President Joe Biden announced on Wednesday it's "time to end" America's longest war with the unconditional withdrawal of troops from Afghanistan, where they have spent two decades in a bloody, largely fruitless battle against the Taliban.
Dubbed the "forever war," the US military onslaught in Afghanistan began in response to the September 11, 2001 terrorist attacks against the United States.
Now, 20 years later -- after almost 2,400 US military and tens of thousands of Afghan deaths -- Biden named September 11 as the deadline by which the last US soldiers will have finally departed.
In a nationally televised address, Biden said the United States had "accomplished" its limited original mission of crushing the international jihadist groups behind the 9/11 attacks and that with every passing year the rationale for staying was "increasingly unclear."
Biden insisted there would be no "hasty exit," but he was adamant about his decision.
"A horrific attack 20 years ago... cannot explain why we should remain there in 2021," he said. "It's time to end the forever war."
The conflict is at best at a stalemate. The internationally backed government in Kabul has only tenuous control in swaths of the country, while the Taliban are growing in strength, with many predicting the insurgency will seek to regain total power once the government's US military umbrella is removed.
Biden told Americans that it was time to accept the reality that there's no alternative.
"We cannot continue the cycle of extending or expanding our military presence in Afghanistan hoping to create the ideal conditions for our withdrawal, expecting a different result," he said.
"I am now the fourth American president to preside over an American troop presence in Afghanistan. Two Republicans. Two Democrats," he said. "I will not pass this responsibility to a fifth."
Biden's decision was not a shock. The war is hugely unpopular among voters and Biden's predecessor Donald Trump had committed to pulling out at the start of May.
"I applaud President Biden's decision," top Democratic Senator Chuck Schumer said Wednesday.
However, there was immediate criticism from some quarters that the United States is abandoning the Afghan government and encouraging jihadist insurgencies.
"We're to help our adversaries ring in the anniversary of the 9/11 attacks by gift wrapping the country, and handing it right back to them," senior Republican Senator Mitch McConnell said.
Afghan president Ashraf Ghani insisted Wednesday after a phone call with Biden that his forces are "fully capable" of controlling the country.
And Biden said that Washington will continue to support the Afghan government, only not "militarily," according to the excerpts.
He also said the United States will "hold the Taliban accountable" on promises to keep international jihadists from setting up base in Afghanistan. Pakistan, which has close links to the Taliban, should "do more" to support Afghanistan.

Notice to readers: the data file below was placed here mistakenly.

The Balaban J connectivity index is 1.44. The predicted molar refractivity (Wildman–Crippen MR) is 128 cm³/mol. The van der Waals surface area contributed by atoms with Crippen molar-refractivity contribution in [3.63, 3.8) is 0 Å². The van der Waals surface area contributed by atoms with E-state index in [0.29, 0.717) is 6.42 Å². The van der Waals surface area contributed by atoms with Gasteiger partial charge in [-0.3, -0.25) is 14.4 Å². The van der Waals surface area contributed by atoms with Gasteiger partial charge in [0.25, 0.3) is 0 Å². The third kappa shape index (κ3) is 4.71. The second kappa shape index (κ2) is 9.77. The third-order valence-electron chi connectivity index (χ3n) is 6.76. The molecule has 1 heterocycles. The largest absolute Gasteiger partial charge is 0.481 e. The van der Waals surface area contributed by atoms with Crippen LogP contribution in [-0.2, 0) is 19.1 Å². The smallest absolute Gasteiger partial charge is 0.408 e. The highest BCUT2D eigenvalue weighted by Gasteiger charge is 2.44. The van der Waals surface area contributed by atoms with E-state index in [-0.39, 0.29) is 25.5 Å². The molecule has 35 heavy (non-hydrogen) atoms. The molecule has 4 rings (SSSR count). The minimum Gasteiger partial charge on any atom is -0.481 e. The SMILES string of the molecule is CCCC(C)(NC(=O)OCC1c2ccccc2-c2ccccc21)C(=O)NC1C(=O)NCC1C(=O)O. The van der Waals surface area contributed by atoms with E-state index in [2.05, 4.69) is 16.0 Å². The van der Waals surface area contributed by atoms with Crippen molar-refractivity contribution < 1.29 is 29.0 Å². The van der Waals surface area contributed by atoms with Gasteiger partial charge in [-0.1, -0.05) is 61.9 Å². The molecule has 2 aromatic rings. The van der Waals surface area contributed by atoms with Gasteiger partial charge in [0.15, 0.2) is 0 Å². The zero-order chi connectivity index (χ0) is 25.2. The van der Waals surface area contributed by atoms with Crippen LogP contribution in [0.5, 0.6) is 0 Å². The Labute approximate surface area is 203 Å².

But the US exit will mark a profound shift in clout for the beleaguered Kabul government and its US and coalition-trained security forces.
Biden had earlier considered stationing a residual US force to strike at Al-Qaeda or other international jihadist groups in Afghanistan or making withdrawal contingent on progress on the ground or in slow-moving peace talks.
In the end, all conditions were dropped and only guards for installations like the US embassy in Kabul will stay.
German Defence Minister Annegret Kramp-Karrenbauer said Wednesday that NATO would likely join the United States in withdrawing its troops by September.
The Times newspaper said Britain would withdraw its roughly 750 troops, citing sources as saying "they would struggle without American support because of a reliance on US bases and infrastructure."
Biden said the withdrawal would begin May 1 and US officials are warning the Taliban -- who are observing a truce with US but not with Afghan forces -- not to strike coalition forces as they leave.
"We will hit back hard," a senior Biden administration official said.
A threat assessment report published Tuesday by the director of US national intelligence said the Taliban "is confident it can achieve military victory."
But CIA Director William Burns said Wednesday that after "years of sustained counterterrorism pressure" Afghan-based international jihadist groups are no longer a major threat to the United States itself.
Aside from the military landscape, the US exit will raise big questions over the future of attempts to modernize Afghanistan, especially for Afghan women who have benefited from increased rights, like access to education.
The Taliban, who enforce an austere brand of Sunni Islam, banned women from schools, offices, music and most of daily life during their 1996-2001 rule over much of Afghanistan. Two decades later, 40 percent of schoolchildren are girls.
Biden's decision came as Turkey said it will host a US-backed peace conference from April 24 to May 4 that would bring together the Afghan government, the Taliban and international partners.
But Mohammad Naeem, spokesman for the Taliban office in Qatar, said the insurgents will not participate in any conference on Afghanistan's future "until all foreign forces completely withdraw."
A decade ago, the United States had about 100,000 troops in Afghanistan.
The troop figure by the end of Trump's presidency had gone down to 2,500. As of February this year, NATO had around 10,000 troops in Afghanistan.
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